Why Facile Histories of Civil Rights Are So Dangerous

Historian Jeanne Theoharis discusses myths around civil rights history and makes the case for why a more honest history is key to moving forward.
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Rosa Parks being fingerprinted by Deputy Sheriff D.H. Lackey after being arrested for boycotting public transportation in Montgomery, Alabama, in February of 1956.

Rosa Parks being fingerprinted by Deputy Sheriff D.H. Lackey after being arrested for boycotting public transportation in Montgomery, Alabama, in February of 1956.

She refused to give up her seat on a bus.

He whistled at a white woman.

I have a dream.

Nonviolence.

By any means necessary.

These tableaux and these rallying cries have become the narrative centerpieces of the history of civil rights in America. They often feature accidental champions (Rosa Parks) or characters seemingly plucked right from a morality play (Martin Luther King Jr. and his embrace of non-violence on the one hand, Malcolm X and his ballot-or-bullet activism on the other). Yet there's something uniquely dangerous in the various ways we remember these near-mythical stories: a broad preference that this history be palatable. That it be facile. That it remain in the past: We have, at last, overcome.

The lure of this more palliative version of mid-century civil rights history is precisely what Jeanne Theoharis, a professor of political science at the City University of New York–Brooklyn College, contends with in her new book, A More Beautiful and Terrible History: The Uses and Misuses of Civil Rights History. In this terse and straightforward volume, Theoharis parses a history that has been polished for easy consumption over the course of decades—transformed, as she puts it, into a story of "progress and national redemption" and, in turn, "a testament to the power of American democracy." In consequence, Theoharis is also interested in debunking some of the mythical truisms: She reminds us that Parks wasn't a one-off activist, but rather a radical and committed advocate for criminal justice, and how King aimed his arrows at outright racists in the South but also at genteel bigots in the North. On top of that, Theoharis argues that, when we truncate our history, there will be consequences: The fairy-tale version threatens to stymie people's understanding of the true persistence of racism.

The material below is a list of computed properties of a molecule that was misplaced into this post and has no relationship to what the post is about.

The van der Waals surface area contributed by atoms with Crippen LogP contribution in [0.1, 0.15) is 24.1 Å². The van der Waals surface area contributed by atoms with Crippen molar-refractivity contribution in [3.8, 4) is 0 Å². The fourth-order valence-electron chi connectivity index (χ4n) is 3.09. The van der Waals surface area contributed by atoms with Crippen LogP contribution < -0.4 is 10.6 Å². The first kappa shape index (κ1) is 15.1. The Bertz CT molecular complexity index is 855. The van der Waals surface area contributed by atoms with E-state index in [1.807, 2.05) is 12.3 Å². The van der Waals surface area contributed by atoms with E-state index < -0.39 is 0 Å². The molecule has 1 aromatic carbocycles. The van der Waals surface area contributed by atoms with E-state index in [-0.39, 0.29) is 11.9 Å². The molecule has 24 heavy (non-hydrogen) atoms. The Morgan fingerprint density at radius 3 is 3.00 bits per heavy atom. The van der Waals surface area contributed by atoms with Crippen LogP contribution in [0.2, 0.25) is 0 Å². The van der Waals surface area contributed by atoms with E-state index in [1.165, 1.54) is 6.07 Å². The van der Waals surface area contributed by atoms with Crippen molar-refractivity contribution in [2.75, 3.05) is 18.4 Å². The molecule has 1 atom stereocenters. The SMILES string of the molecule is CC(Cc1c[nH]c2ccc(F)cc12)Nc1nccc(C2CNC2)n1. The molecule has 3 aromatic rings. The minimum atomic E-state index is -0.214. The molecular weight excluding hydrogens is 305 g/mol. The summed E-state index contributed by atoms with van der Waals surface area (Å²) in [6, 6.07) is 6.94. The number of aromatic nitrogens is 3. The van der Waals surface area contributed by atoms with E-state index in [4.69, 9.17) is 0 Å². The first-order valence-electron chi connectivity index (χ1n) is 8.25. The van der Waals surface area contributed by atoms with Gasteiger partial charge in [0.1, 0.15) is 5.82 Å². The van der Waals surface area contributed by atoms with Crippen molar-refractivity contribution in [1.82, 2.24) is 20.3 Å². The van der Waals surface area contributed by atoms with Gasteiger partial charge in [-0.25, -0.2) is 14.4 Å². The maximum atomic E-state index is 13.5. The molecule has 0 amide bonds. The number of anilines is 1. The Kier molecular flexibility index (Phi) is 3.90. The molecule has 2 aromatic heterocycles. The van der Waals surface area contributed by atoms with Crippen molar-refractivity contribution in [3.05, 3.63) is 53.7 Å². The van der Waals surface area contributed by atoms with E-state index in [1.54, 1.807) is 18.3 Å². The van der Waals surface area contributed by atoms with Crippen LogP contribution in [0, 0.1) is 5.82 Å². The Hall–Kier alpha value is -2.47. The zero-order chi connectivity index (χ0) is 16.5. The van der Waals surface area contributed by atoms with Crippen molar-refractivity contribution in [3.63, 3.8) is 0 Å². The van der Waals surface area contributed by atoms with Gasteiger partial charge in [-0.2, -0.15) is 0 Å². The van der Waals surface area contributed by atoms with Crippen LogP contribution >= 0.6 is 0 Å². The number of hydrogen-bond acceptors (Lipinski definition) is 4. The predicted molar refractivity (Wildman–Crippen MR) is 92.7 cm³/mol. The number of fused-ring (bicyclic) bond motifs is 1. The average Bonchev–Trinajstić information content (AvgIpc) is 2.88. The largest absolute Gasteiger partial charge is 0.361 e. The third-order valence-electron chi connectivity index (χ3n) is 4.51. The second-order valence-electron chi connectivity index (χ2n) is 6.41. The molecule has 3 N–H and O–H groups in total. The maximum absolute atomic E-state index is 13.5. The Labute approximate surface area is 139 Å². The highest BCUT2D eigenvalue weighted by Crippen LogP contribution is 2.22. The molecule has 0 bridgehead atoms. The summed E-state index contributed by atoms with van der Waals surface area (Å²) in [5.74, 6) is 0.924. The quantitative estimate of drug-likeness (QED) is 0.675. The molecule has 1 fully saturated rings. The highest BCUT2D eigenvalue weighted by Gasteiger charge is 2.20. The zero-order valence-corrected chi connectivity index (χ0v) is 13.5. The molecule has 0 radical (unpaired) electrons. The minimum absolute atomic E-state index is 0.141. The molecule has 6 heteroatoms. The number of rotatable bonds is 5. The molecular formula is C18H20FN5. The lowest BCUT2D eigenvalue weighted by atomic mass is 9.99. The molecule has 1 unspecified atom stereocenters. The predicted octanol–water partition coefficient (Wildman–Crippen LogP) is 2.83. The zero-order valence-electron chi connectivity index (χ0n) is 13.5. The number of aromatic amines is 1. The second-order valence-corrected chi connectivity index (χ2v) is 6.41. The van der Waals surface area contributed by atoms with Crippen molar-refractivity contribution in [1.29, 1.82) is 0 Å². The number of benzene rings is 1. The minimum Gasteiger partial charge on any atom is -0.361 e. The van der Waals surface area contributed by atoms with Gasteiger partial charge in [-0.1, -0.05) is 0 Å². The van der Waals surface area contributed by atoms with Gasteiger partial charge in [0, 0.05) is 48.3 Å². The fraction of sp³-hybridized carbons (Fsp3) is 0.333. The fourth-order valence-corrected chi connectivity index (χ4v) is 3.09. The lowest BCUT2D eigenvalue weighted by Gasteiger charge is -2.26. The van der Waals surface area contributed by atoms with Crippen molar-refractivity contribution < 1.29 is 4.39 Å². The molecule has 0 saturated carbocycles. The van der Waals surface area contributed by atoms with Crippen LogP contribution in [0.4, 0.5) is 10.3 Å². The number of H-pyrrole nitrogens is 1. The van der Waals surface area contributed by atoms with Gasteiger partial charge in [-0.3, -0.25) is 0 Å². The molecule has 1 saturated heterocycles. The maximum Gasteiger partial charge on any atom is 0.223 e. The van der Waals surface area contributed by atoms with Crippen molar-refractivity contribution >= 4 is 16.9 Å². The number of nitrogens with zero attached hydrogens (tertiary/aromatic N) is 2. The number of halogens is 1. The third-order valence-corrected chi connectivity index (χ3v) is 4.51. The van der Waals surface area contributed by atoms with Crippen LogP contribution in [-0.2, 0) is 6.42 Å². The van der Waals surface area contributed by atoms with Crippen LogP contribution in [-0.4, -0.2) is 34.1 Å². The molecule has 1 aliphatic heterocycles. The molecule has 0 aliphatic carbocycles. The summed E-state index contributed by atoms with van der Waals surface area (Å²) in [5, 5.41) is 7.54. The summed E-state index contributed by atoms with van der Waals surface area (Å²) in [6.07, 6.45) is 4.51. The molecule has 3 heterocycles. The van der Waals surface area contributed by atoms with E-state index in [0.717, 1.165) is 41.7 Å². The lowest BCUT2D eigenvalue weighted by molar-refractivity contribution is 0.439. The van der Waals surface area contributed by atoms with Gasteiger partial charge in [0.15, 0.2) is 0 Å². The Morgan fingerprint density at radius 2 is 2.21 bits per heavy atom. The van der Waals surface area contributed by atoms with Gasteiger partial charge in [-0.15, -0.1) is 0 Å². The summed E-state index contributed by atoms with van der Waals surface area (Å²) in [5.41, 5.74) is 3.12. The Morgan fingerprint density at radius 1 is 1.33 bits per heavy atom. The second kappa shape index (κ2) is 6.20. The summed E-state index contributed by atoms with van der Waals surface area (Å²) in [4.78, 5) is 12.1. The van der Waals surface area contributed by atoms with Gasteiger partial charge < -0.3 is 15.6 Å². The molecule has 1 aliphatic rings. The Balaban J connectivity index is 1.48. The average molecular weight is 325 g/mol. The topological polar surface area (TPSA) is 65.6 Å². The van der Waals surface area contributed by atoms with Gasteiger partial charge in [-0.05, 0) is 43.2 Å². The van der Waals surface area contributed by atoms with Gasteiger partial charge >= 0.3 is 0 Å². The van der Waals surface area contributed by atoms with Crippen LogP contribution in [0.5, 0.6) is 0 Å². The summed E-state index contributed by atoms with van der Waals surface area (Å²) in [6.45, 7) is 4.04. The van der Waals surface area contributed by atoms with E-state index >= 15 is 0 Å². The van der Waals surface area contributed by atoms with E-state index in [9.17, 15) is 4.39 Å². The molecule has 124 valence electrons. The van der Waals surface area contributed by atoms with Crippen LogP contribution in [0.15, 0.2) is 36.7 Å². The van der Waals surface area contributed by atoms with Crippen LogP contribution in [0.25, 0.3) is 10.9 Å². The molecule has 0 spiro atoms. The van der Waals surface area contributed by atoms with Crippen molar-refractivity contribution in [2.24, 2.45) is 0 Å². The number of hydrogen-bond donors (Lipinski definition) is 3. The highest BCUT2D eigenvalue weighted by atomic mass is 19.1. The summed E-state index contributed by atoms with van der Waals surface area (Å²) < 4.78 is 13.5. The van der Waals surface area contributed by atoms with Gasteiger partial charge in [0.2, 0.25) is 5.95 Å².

To learn more about "the histories we get" and "the histories we need"—as well as how to reconcile the two in pursuit of racial justice—I recently spoke to Theoharis on the phone.

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What inspired you to write this book?

My book before this one was a biography of Rosa Parks, and the response to that book was beyond my wildest imagination. One of the things that really surprised me was how hungry people were not just for this different story of Rosa Parks, but also for ways to make sense of the mythology and mis-histories we get about her—to make sense of what's happening in the public square.